Google has been hit with a €1.49bn (£1.28bn) fine by the European Union after being accused of “illegal practices” in its advertising business. The fine relates to its use of AdSense technology to thwart competition for online ads between 2006 and 2016.
AdSense technology allows Google to advertise on third party websites in exchange for offering them a search box. However, Google included “exclusivity clauses” in some AdSense contracts which prevented publishers from placing ads from Google rivals on their search pages.
“Google has cemented its dominance in online search adverts and shielded itself from competitive pressure by imposing anti-competitive contractual restrictions on third-party websites,” said EU antitrust chief Margrethe Vestager “This is illegal under EU anti-trust rules.” Google started to include exclusivity clauses in its contracts with publishers in 2006.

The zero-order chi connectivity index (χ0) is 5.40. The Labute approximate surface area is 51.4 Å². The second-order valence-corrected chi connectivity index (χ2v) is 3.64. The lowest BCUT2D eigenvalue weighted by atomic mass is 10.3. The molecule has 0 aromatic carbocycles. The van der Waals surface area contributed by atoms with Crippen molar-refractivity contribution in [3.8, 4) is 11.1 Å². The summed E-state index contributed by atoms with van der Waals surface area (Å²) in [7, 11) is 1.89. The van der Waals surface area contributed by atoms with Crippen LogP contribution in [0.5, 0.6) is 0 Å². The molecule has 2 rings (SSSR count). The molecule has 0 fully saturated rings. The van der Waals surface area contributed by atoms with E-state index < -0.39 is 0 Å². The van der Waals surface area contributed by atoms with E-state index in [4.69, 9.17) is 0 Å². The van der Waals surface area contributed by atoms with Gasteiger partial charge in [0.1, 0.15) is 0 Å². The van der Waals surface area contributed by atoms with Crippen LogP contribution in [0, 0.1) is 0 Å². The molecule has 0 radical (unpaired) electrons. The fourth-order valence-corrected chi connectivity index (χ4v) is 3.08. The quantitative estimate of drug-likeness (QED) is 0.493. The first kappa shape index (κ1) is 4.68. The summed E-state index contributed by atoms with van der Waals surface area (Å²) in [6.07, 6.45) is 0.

What is AdSense? In the early noughties Google noticed that there were plenty of businesses who had websites who would benefit from their ready-made advertising software. They offered a piece of code that could be plugged into the backend, and the website would start showing adverts to visitors. Google took a cut and the business did not have to pay someone to write bespoke code to do it themselves. Google was in control of those adverts, giving it significant sway in the market. It also offered a “search box” function that allowed visitors to the website to search it, similarly to how they might search Google. In return it would choose what advert links where placed at the top of those search results. Over time, website owners began to complain that they were unable to place adverts of their choosing and rival digital advertisers began to moan that the market was impenetrable as a result.